Clancy Martin, Ph.D.

Dr. Clancy Martin

Dr. Clancy Martin photo

Clancy Martin is Professor of Philosophy in UMKC's College of Arts and Sciences, Professor of Business Ethics at the Bloch School of Management, and advisor to Phi Sigma Tau. He works on 19th and 20th Century European philosophy, moral psychology (especially deception, self-deception, and self-knowledge), and the intersections of philosophy and literature.

A 2011-2012 Guggenheim Fellow, Clancy has authored, coauthored and edited a variety of books in philosophy, including LOVE, LIES, AND MARRIAGE (forthcoming, Farrar Straus & Giroux), HONEST WORK (Oxford University Press, 2012) with Robert Solomon and Joanne Ciulla, and THE PHILOSOPHY OF DECEPTION (Oxford University Press, 2009). He has published dozens of articles, essays and reviews on Kierkegaard, Nietzsche, Romanticism, the virtue of truthfulness, and many other subjects, and has also translated Nietzsche's THUS SPOKE ZARATHUSTRA (Barnes and Noble Classics, 2006) and other texts from German and Danish.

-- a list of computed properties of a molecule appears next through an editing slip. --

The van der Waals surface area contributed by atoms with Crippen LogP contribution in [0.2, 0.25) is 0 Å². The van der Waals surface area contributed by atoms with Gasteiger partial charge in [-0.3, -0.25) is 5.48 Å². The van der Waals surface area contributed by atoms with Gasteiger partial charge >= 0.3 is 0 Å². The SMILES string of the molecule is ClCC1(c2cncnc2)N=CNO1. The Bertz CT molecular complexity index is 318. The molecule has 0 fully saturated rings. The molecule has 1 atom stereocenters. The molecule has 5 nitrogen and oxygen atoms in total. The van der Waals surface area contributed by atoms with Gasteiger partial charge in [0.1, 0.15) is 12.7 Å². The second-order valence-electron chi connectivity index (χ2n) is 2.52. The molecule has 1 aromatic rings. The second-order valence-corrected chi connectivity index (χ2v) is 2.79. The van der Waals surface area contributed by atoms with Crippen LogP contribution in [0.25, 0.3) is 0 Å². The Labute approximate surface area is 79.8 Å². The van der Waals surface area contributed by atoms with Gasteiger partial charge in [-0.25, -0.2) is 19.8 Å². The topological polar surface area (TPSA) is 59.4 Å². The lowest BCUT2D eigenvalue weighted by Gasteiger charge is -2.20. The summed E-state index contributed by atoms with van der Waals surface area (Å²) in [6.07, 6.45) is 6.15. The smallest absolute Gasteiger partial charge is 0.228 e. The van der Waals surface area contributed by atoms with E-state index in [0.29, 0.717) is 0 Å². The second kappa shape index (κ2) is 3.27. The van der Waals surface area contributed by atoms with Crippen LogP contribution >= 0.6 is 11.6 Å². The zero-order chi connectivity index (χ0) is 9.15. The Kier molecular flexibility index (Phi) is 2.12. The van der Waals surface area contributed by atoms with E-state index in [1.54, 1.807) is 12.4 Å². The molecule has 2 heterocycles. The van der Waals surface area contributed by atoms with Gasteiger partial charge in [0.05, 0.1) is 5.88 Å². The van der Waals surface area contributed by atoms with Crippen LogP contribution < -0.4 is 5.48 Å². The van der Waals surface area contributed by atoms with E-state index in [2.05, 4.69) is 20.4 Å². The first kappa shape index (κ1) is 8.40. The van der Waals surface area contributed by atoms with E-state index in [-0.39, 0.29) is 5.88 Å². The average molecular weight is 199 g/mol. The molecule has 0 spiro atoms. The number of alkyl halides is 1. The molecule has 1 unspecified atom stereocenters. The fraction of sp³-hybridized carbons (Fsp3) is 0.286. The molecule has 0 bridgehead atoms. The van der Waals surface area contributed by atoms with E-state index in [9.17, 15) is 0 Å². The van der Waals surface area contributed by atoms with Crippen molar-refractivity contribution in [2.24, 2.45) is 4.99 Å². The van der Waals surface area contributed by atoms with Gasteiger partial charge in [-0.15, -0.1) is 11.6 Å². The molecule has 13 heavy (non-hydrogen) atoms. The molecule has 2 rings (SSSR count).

His work has appeared in Harper's Magazine (where he is a contributing editor), The New York Times, The Wall Street Journal, The London Review of Books, GQ, Esquire, Ethics, McSweeney's, NOON, New Letters, The Times Literary Supplement, VICE, The Australian Financial Times, The Dublin Times, and many other publications. His work has been translated into more than twenty languages, including Portuguese, Korean, and Mandarin. In 2009 Kansas City's The Pitch named Clancy their "Best Author of the Year."

A Pushcart Prize winner, Clancy's first novel HOW TO SELL (Farrar, Straus and Giroux) was selected as a 2009 "Best Book of the Year" by the Times Literary Supplement, The Guardian, The Kansas City Star, Publisher's Weekly, and several other publications. It was optioned by Sony for film. His novella TRAVELS IN CENTRAL AMERICA was published in 2012. Two of his magazine stories are currently being developed for film. He has also been a finalist for The National Magazine Award. His work in progress includes a book on the nature of the will, a novel, and several essays, both philosophical and popular. His course "Everyday Ethics" is published in The Great Courses series by The Teaching Company (available 2014).

Clancy earned his Ph.D. in 2003 from the University of Texas at Austin, where he wrote a dissertation on Nietzsche's theory of deception under the late Robert C. Solomon.